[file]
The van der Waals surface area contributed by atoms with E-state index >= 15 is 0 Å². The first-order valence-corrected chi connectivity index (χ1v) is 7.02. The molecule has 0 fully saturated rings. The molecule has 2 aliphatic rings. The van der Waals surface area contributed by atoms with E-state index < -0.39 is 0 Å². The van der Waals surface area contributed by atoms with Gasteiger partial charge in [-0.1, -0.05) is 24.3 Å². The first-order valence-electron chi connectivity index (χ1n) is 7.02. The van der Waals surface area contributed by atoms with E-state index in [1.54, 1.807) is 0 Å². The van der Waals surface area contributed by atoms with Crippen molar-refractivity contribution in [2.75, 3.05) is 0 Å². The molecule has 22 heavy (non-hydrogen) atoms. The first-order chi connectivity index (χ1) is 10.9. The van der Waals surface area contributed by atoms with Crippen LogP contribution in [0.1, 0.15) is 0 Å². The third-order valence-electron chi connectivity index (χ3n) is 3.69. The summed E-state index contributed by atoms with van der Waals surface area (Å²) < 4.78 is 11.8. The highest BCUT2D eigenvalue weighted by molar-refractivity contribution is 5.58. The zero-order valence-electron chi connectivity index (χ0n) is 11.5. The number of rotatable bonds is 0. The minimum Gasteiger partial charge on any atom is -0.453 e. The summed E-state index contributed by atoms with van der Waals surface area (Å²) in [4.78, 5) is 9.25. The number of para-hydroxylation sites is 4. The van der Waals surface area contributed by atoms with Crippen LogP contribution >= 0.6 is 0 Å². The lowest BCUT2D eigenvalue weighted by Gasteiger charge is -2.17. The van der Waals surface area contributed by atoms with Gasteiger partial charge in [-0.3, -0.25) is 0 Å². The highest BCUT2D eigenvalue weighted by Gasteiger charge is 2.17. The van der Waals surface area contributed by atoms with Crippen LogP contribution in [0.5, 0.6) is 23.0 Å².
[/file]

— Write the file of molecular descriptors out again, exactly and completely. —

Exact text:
The van der Waals surface area contributed by atoms with E-state index >= 15 is 0 Å². The first-order valence-corrected chi connectivity index (χ1v) is 7.02. The molecule has 0 fully saturated rings. The molecule has 2 aliphatic rings. The van der Waals surface area contributed by atoms with E-state index < -0.39 is 0 Å². The van der Waals surface area contributed by atoms with Gasteiger partial charge in [-0.1, -0.05) is 24.3 Å². The first-order valence-electron chi connectivity index (χ1n) is 7.02. The van der Waals surface area contributed by atoms with E-state index in [1.54, 1.807) is 0 Å². The van der Waals surface area contributed by atoms with Crippen molar-refractivity contribution in [2.75, 3.05) is 0 Å². The molecule has 22 heavy (non-hydrogen) atoms. The first-order chi connectivity index (χ1) is 10.9. The van der Waals surface area contributed by atoms with Crippen LogP contribution in [0.1, 0.15) is 0 Å². The third-order valence-electron chi connectivity index (χ3n) is 3.69. The summed E-state index contributed by atoms with van der Waals surface area (Å²) < 4.78 is 11.8. The highest BCUT2D eigenvalue weighted by molar-refractivity contribution is 5.58. The zero-order valence-electron chi connectivity index (χ0n) is 11.5. The number of rotatable bonds is 0. The minimum Gasteiger partial charge on any atom is -0.453 e. The summed E-state index contributed by atoms with van der Waals surface area (Å²) in [4.78, 5) is 9.25. The number of para-hydroxylation sites is 4. The van der Waals surface area contributed by atoms with Crippen LogP contribution >= 0.6 is 0 Å². The lowest BCUT2D eigenvalue weighted by Gasteiger charge is -2.17. The van der Waals surface area contributed by atoms with Gasteiger partial charge in [-0.3, -0.25) is 0 Å². The highest BCUT2D eigenvalue weighted by Gasteiger charge is 2.17. The van der Waals surface area contributed by atoms with Crippen LogP contribution in [0.5, 0.6) is 23.0 Å².